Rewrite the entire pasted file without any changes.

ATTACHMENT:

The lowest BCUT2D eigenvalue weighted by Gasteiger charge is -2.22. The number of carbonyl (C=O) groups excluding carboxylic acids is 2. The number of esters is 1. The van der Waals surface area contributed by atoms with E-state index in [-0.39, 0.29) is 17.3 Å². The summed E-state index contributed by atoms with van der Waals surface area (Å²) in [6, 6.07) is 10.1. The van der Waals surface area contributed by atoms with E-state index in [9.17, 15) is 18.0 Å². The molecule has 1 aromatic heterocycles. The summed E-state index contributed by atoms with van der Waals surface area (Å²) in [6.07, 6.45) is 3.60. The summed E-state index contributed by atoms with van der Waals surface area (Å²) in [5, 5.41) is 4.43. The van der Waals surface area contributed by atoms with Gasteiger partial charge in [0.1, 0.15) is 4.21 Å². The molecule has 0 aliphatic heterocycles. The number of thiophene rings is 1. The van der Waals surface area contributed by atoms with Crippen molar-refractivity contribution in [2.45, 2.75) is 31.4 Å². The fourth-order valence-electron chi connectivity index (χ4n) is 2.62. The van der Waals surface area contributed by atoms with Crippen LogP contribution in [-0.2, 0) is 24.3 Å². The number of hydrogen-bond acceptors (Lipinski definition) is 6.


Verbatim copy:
The lowest BCUT2D eigenvalue weighted by Gasteiger charge is -2.22. The number of carbonyl (C=O) groups excluding carboxylic acids is 2. The number of esters is 1. The van der Waals surface area contributed by atoms with E-state index in [-0.39, 0.29) is 17.3 Å². The summed E-state index contributed by atoms with van der Waals surface area (Å²) in [6, 6.07) is 10.1. The van der Waals surface area contributed by atoms with E-state index in [9.17, 15) is 18.0 Å². The molecule has 1 aromatic heterocycles. The summed E-state index contributed by atoms with van der Waals surface area (Å²) in [6.07, 6.45) is 3.60. The summed E-state index contributed by atoms with van der Waals surface area (Å²) in [5, 5.41) is 4.43. The van der Waals surface area contributed by atoms with Gasteiger partial charge in [0.1, 0.15) is 4.21 Å². The molecule has 0 aliphatic heterocycles. The number of thiophene rings is 1. The van der Waals surface area contributed by atoms with Crippen molar-refractivity contribution in [2.45, 2.75) is 31.4 Å². The fourth-order valence-electron chi connectivity index (χ4n) is 2.62. The van der Waals surface area contributed by atoms with Crippen LogP contribution in [-0.2, 0) is 24.3 Å². The number of hydrogen-bond acceptors (Lipinski definition) is 6.